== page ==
Twitter Suggested Users: problem and solution
Plenty of swirl this week about the Suggested Users page that Twitter newcomers see after sign-up. Jason Calacanis (co-founder of Weblogs, Inc., which publishes Download Squad) made a splashy offer of $250,000 to be installed near the top of the suggested list for two years. Dave Winer refuted that ploy, and the list generally. But Winer's complaint with Twitter's list misses the mark.
Suggested Users is meant to be a starter kit for new Twitter users. It is well-meaning but misguided, and surprisingly, seems to misunderstand and misrepresent what Twitter really is. Dave Winer's complaint is that Twitter is misusing its network power by applying editorial discretion to single out a tiny handful of its users. But in my view, Twitter is exercising the same sort of newbie service that My Yahoo! and Google Reader do: give unsteady new users a toehold by recommending some content.
There is no problem in principle with Twitter lending users a helping hand as new consumers of Twitter content. The issue with Suggested Users is that it shines the discovery spotlight in the wrong direction, ignoring Twitter's rapidly manifesting future as a global information matrix.
Currently, Twitter recommends leaping in by friending people -- following recommended feeds. Twitter suggests a mix of: 1) quirky individuals, 2) Twitter accounts affiliated with A-list blogs, and 3) tweeting celebrities. The service is trying to assist the unmotivated newcomer, by which I mean someone who joins out of general Twitter curiosity, not because they want to follow offline friends in an online space. You don't want to point that person to the personal feeds of strangers. Twitter also shouldn't become an A-list blog recommendation service. And while tweeting celebrities might seem to offer entertainment value, I can say that in many cases the reality is painfully disappointing.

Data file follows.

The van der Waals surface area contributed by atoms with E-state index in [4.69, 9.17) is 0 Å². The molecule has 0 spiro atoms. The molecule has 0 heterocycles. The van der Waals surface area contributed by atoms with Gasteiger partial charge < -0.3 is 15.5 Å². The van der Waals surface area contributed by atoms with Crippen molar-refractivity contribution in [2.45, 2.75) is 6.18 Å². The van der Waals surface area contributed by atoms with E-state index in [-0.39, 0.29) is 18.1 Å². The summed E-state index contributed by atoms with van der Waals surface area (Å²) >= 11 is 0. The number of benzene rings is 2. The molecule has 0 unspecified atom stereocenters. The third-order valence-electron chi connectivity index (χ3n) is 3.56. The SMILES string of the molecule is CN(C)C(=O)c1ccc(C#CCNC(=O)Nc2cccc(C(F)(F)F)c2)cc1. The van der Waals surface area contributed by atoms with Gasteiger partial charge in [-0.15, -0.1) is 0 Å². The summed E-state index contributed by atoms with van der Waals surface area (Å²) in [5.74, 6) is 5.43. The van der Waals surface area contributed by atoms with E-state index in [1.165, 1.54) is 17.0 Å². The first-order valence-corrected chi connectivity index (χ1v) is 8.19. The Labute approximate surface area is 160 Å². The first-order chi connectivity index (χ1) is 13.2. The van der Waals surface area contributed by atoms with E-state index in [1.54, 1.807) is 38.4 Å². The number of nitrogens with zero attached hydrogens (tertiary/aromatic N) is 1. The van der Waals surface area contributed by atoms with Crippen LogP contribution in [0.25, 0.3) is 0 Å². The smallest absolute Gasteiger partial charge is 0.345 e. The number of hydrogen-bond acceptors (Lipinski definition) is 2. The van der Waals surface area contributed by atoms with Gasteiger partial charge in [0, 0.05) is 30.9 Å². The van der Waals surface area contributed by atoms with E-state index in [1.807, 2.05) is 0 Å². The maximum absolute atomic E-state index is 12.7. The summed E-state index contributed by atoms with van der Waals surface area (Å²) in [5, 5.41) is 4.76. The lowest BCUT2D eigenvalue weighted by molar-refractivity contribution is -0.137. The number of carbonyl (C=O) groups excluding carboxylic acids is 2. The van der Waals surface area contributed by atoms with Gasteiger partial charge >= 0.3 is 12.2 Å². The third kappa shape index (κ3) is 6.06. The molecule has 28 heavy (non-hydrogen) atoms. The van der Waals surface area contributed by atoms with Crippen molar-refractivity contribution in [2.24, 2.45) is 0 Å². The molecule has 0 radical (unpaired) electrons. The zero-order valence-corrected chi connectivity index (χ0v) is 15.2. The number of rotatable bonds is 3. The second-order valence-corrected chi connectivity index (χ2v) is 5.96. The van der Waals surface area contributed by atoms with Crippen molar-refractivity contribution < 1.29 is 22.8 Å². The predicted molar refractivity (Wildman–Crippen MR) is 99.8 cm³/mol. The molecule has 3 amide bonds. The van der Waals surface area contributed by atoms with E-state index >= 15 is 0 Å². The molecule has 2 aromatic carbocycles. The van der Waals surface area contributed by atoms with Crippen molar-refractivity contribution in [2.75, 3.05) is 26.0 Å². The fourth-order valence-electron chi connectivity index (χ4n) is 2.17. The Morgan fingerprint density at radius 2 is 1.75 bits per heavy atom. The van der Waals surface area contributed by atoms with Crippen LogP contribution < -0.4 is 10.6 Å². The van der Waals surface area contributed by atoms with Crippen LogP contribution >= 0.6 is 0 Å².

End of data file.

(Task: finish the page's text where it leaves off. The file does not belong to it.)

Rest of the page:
The best way to lock in an unmotivated newcomer with quick, exciting value, is to teach that person how to search. Rather than picking needles out of haystacks, reveal the vast scope of the Twitterverse. Give a man a fish you feed him once; teach him to fish, etc..
Twitter need never lose its legacy purpose of intersecting friends around the question "What are you doing now?" But its larger destiny is to be the new Google. Users who don't already have Twitter friends could benefit hugely from a brief, clear tutorial on Twitter Search, and a focus on a new question: "What is the world talking about now?" When you dive in from that angle, you find your own organic points of attraction, and the foolish Suggested Users list recedes into the irrelevant background. On the flip side, Twitter publishers get an organic audience, unpolluted by an artificially inflated followers list.
Jason Calacanis' offer to buy a spot in Suggested Users is being interpreted as a prospective business model for revenue-free Twitter. But Twitter's business future should match its true strength, which is the developing critical mass of its global mob. Twitter is already faster, more precise, and smarter than Google Search. The advantage will only widen. The most evident business future lies in search advertising. Everybody should be searching Twitter, either through its portal search tool or one of the third-party sites. And without question, all those newcomers being unnaturally shoved into stranger feeds should be taught to search instead.